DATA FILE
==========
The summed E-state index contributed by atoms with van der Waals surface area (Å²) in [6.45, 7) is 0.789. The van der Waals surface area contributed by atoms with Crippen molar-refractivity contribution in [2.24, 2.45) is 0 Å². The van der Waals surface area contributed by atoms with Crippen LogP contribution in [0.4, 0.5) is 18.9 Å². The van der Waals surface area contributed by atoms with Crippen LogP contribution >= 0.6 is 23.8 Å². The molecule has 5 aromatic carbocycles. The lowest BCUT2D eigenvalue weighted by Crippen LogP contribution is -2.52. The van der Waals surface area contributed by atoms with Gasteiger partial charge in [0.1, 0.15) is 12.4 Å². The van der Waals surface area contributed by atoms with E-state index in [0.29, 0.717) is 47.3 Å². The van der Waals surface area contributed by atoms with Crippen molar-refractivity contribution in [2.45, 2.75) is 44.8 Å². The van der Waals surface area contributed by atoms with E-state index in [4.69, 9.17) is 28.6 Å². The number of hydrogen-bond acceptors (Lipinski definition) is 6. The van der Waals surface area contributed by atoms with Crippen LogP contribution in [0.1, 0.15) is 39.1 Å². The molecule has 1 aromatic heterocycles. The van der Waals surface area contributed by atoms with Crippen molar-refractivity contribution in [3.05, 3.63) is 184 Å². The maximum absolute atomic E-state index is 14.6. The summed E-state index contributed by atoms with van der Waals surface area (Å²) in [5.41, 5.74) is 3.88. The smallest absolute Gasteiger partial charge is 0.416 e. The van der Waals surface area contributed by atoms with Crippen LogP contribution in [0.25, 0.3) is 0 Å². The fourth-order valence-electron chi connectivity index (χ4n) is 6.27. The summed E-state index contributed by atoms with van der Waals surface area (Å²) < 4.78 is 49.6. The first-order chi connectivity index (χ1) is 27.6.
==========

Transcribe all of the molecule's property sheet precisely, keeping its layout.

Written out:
The summed E-state index contributed by atoms with van der Waals surface area (Å²) in [6.45, 7) is 0.789. The van der Waals surface area contributed by atoms with Crippen molar-refractivity contribution in [2.24, 2.45) is 0 Å². The van der Waals surface area contributed by atoms with Crippen LogP contribution in [0.4, 0.5) is 18.9 Å². The van der Waals surface area contributed by atoms with Crippen LogP contribution >= 0.6 is 23.8 Å². The molecule has 5 aromatic carbocycles. The lowest BCUT2D eigenvalue weighted by Crippen LogP contribution is -2.52. The van der Waals surface area contributed by atoms with Gasteiger partial charge in [0.1, 0.15) is 12.4 Å². The van der Waals surface area contributed by atoms with E-state index in [0.29, 0.717) is 47.3 Å². The van der Waals surface area contributed by atoms with Crippen molar-refractivity contribution in [2.45, 2.75) is 44.8 Å². The van der Waals surface area contributed by atoms with E-state index in [4.69, 9.17) is 28.6 Å². The number of hydrogen-bond acceptors (Lipinski definition) is 6. The van der Waals surface area contributed by atoms with Crippen LogP contribution in [0.1, 0.15) is 39.1 Å². The molecule has 1 aromatic heterocycles. The van der Waals surface area contributed by atoms with Crippen molar-refractivity contribution in [3.05, 3.63) is 184 Å². The maximum absolute atomic E-state index is 14.6. The summed E-state index contributed by atoms with van der Waals surface area (Å²) in [5.41, 5.74) is 3.88. The smallest absolute Gasteiger partial charge is 0.416 e. The van der Waals surface area contributed by atoms with Crippen LogP contribution in [0.25, 0.3) is 0 Å². The fourth-order valence-electron chi connectivity index (χ4n) is 6.27. The summed E-state index contributed by atoms with van der Waals surface area (Å²) < 4.78 is 49.6. The first-order chi connectivity index (χ1) is 27.6.